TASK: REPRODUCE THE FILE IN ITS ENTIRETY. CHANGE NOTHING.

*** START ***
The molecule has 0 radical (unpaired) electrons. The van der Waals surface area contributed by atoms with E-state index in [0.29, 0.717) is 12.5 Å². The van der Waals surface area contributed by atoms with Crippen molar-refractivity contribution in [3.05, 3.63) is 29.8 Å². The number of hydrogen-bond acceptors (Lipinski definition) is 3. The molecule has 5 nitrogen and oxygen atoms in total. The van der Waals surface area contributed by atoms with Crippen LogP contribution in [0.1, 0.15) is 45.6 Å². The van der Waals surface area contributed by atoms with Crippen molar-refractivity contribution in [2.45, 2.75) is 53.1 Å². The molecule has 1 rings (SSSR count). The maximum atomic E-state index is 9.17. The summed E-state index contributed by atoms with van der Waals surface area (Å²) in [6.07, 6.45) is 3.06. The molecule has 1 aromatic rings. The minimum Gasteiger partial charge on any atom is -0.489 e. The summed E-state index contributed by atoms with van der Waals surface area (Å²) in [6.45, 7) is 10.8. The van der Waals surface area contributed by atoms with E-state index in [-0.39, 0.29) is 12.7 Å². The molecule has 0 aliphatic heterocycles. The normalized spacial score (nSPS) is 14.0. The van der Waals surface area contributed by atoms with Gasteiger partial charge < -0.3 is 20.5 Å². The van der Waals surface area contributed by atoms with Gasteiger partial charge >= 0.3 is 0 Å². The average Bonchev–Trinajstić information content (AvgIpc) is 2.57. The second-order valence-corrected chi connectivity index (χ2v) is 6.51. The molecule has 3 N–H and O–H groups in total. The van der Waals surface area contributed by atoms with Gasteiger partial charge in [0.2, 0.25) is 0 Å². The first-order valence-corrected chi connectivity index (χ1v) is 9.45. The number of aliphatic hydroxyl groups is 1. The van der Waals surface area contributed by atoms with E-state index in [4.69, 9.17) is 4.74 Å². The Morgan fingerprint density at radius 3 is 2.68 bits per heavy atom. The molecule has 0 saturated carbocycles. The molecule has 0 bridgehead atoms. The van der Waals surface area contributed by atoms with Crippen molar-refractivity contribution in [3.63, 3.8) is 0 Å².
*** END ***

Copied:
The molecule has 0 radical (unpaired) electrons. The van der Waals surface area contributed by atoms with E-state index in [0.29, 0.717) is 12.5 Å². The van der Waals surface area contributed by atoms with Crippen molar-refractivity contribution in [3.05, 3.63) is 29.8 Å². The number of hydrogen-bond acceptors (Lipinski definition) is 3. The molecule has 5 nitrogen and oxygen atoms in total. The van der Waals surface area contributed by atoms with Crippen LogP contribution in [0.1, 0.15) is 45.6 Å². The van der Waals surface area contributed by atoms with Crippen molar-refractivity contribution in [2.45, 2.75) is 53.1 Å². The molecule has 1 rings (SSSR count). The maximum atomic E-state index is 9.17. The summed E-state index contributed by atoms with van der Waals surface area (Å²) in [6.07, 6.45) is 3.06. The molecule has 1 aromatic rings. The minimum Gasteiger partial charge on any atom is -0.489 e. The summed E-state index contributed by atoms with van der Waals surface area (Å²) in [6.45, 7) is 10.8. The van der Waals surface area contributed by atoms with E-state index in [-0.39, 0.29) is 12.7 Å². The molecule has 0 aliphatic heterocycles. The normalized spacial score (nSPS) is 14.0. The van der Waals surface area contributed by atoms with Gasteiger partial charge < -0.3 is 20.5 Å². The van der Waals surface area contributed by atoms with Gasteiger partial charge >= 0.3 is 0 Å². The average Bonchev–Trinajstić information content (AvgIpc) is 2.57. The second-order valence-corrected chi connectivity index (χ2v) is 6.51. The molecule has 3 N–H and O–H groups in total. The van der Waals surface area contributed by atoms with Gasteiger partial charge in [0.2, 0.25) is 0 Å². The first-order valence-corrected chi connectivity index (χ1v) is 9.45. The number of aliphatic hydroxyl groups is 1. The van der Waals surface area contributed by atoms with E-state index in [4.69, 9.17) is 4.74 Å². The Morgan fingerprint density at radius 3 is 2.68 bits per heavy atom. The molecule has 0 saturated carbocycles. The molecule has 0 bridgehead atoms. The van der Waals surface area contributed by atoms with Crippen molar-refractivity contribution in [3.63, 3.8) is 0 Å².